Rationing stretched long into the early 1950s and canapés were still cobbled together with whatever could be found until the young Queen abandoned rationing and more ‘fashioned’ canapés started to take over. “The pressures on the mid-fifties aspirational ‘hostess,’ almost always in a frilly pinny, heels and full make up, grew and grew. In Constance Spry’s super-successful recipe book (1956), which was a staple in housewives’ homes, she had chapters on how to fashion the perfect cocktail party, and included more than a hundred recipes for different kinds of canapé,” says Kate Colquhoun.
Spry’s famous recipe book included canapés such as rolls filled with meat, mushroom, devilled eggs or chicken, oysters wrapped in bacon, savoury choux buns, chicken liver pate, caviar and prune and dates ‘kebabs.’
Supermarkets and freezers to the rescue (1960s-present day)
During the 1960s and 1970s, more women got jobs outside the home and as time became increasingly precious, canapés became more practical. “Supermarkets and freezers came to the rescue to preserve ingredients and provide ready made canapés – and so did cooks like Margueritte Patten who told us to entertain more practically publishing books filled with colour photos and detailed instruction. Prawn cocktail, avocados, peaches and hostess-trolleys were all the rage along with brandy snaps, meat balls and vegetarians were on the up,” Kate Colquhoun observes.
Colquhoun adds, “Choux buns were still favourites, still made by hand; quiches had come of age; pate and celery were on every menu, toasted cheese made a party come-back three hundred years after it’s first heyday and blinis with the ‘new’ taste of soured cream and lumpfish ‘caviar’ were the last word in style.”
As we moved into the 1980s, the ‘taste of home’ became popular for our multi-taste society as multicultural cooking TV programs and recipe books started to dominate. “From Claudia Roden’s Middle East, Maddhur Jaffrey’s India and Ken Hom’s China, we have never looked back. By the 90s, canapés were becoming more exotic. Thai wontons, satay sticks, samosas and spring rolls were party staples and supermarkets were rushing to the rescue of households working ever-longer office hours,” says Kate Colquhoun.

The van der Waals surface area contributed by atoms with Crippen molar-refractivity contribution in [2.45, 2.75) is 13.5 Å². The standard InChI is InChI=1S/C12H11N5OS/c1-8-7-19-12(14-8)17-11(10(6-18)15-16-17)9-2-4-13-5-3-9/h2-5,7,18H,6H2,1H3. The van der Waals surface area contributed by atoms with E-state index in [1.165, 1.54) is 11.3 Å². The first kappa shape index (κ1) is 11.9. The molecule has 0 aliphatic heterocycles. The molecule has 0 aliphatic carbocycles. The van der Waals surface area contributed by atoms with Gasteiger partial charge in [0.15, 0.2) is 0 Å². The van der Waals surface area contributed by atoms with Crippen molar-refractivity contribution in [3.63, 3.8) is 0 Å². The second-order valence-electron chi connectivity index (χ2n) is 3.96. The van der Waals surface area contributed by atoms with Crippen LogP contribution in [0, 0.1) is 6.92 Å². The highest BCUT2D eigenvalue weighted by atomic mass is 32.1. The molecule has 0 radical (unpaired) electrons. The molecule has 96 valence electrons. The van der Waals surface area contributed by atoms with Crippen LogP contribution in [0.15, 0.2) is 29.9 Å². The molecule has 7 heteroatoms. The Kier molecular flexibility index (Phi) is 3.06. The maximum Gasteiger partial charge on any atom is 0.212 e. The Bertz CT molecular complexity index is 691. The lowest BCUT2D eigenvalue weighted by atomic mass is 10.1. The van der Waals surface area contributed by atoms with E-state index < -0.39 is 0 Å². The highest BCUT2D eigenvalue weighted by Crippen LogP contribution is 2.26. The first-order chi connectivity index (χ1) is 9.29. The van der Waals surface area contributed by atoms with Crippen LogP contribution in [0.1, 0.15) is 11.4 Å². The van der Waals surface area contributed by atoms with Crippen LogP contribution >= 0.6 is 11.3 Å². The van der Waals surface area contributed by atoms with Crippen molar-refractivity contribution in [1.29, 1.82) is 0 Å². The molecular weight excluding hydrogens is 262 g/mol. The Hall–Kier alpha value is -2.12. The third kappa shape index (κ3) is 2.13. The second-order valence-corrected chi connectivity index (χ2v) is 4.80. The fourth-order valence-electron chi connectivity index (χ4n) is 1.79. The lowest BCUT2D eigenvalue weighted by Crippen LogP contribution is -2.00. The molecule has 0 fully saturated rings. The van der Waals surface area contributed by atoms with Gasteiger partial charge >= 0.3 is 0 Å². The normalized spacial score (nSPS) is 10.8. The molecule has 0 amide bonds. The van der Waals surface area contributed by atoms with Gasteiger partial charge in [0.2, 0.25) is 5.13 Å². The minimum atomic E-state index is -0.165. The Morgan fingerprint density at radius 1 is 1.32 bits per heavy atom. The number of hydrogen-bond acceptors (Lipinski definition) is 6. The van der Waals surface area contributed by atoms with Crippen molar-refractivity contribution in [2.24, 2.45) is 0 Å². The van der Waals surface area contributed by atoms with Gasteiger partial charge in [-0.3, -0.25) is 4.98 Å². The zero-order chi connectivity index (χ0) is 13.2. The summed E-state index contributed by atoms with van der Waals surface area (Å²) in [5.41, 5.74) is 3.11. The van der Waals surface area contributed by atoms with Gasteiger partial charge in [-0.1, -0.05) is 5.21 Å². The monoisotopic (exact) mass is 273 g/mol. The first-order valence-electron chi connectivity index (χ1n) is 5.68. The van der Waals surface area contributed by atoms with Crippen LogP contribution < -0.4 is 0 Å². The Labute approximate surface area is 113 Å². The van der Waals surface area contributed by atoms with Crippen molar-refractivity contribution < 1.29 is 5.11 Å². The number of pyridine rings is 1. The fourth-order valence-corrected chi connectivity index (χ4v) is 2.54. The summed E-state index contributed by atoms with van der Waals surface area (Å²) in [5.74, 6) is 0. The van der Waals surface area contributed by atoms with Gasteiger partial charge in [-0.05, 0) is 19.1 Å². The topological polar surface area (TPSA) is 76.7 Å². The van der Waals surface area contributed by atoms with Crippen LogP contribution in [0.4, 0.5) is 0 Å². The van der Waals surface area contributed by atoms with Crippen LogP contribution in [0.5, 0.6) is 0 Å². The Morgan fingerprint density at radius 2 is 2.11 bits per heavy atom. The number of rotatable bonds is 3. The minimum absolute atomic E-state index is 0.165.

Fran McCargo, Party Food Manager at Asda comments, “Christmas canapés are now a staple of the Big Day. We’ve seen such a huge demand this festive season that we’ve had to bring forward our Christmas party food sales by three weeks this year, as Brits are certainly getting into the festive party spirit early!
“We are also seeing a trend for customers wanting to add their own personal touch to canapés, so we’ve stepped up the range this year to include DIY canapés kits that provide all the ingredients to help you piece together the perfect canapé with ease such as Chicken Tinga Taco Cups and Salt Beef Mini-Bagels.
“At Asda, we know how stretched people are for time at Christmas and have everything from traditional pigs in blankets, innovative seafood shots* to black pudding croquettes as well as a twist on modern favourites.”
Commenting on current canapé choices, Kate Colquhoun says, “Today at Christmas we choose from the best of the past – pigs in blankets, pastry sausage rolls and mozzarella sticks, which are re-invented from 1930s croquettes. The globalisation of canapés has also continued and we now enjoy street food reinvented as finger food such as spring rolls, samosas, pastry bites, mini burgers, tacos, plus all those traditional continental meats, olives and anchovies that we’ve taken to our hearts over the years. We’ve evolved canapés over time by adding something new or giving traditional foods new twists but despite all the telly cooks urging us to do it ourselves, convenience is King. Beyond it all, the urge to entertain, to amuse and party, at which food is always central, is as part of our community DNA now as it has been for countless centuries.”
*Asda’s Extra Special Seafood Shots will be available from 15th December 2016